CEC Theses and Dissertations

Date of Award

2016

Document Type

Dissertation

Degree Name

Doctor of Philosophy in Computing Technology in Education (DCTE)

Department

College of Engineering and Computing

Advisor

Gertrude W. Abramson

Committee Member

Steven R. Terrell

Committee Member

Marth M. Snyder

Abstract

The use of video podcasts in education has emerged as a phenomenon that has gained a considerable amount of attention over the last few years. Although video podcasting is becoming a well-established technology in higher education, new multimedia instructional strategies such as student-created video podcasts in grades K-12 are under-researched.

The study investigated the effects of video podcasts created by students to promote foreign language grammar acquisition at the middle school level and find how students described such experience. The current investigation was conducted by using the explanatory sequential design, which is a mixed methods research design that occurs in two distinct interactive phases.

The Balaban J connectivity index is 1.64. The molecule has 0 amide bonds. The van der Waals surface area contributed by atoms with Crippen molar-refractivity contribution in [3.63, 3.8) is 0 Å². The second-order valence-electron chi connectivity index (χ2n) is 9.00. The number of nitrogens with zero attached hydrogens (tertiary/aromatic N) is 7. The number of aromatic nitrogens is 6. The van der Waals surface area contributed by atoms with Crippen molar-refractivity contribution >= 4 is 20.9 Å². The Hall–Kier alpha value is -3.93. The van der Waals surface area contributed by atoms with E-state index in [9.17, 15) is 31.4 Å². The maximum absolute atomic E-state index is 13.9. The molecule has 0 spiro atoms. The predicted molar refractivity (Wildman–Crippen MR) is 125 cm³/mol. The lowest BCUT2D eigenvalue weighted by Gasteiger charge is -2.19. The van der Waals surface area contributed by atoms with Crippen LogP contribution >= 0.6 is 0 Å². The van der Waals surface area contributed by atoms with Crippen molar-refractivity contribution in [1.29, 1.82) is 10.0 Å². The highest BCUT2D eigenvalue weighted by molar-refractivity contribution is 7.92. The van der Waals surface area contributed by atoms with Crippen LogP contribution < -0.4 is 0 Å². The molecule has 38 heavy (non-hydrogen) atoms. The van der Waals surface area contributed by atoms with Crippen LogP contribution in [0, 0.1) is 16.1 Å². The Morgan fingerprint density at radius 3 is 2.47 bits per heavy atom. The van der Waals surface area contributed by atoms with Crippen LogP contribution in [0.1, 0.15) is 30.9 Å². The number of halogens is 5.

The use of the explanatory sequential mix methods design allowed the collection of quantitative and qualitative data that served as corroborative evidence to answer three research questions: What differences in terms of achievement exist between middle school students who create a video podcast to promote foreign language grammar acquisition and students who followed a traditional instructional approach? How do the interviews with students help to understand their experiences when using a student-created video podcast as an instructional strategy to promote foreign language grammar acquisition? How can the experiences that emerge from the quantitative and qualitative data be useful to promote student achievement in other subject areas?

Although quantitative results indicated that the use of student-created video podcasts by middle school students had no significant effect on foreign language grammar acquisition, the qualitative findings of this investigation provide insights for middle school educators, parents, school administrators, and stakeholders with respect to the experiences of middle school students when using this multimedia learning strategy. Recommendations about its implementation and how this student-centered approach can empower learners and promote engagement and motivation for learning, in order to improve cognitive learning, have been included as well.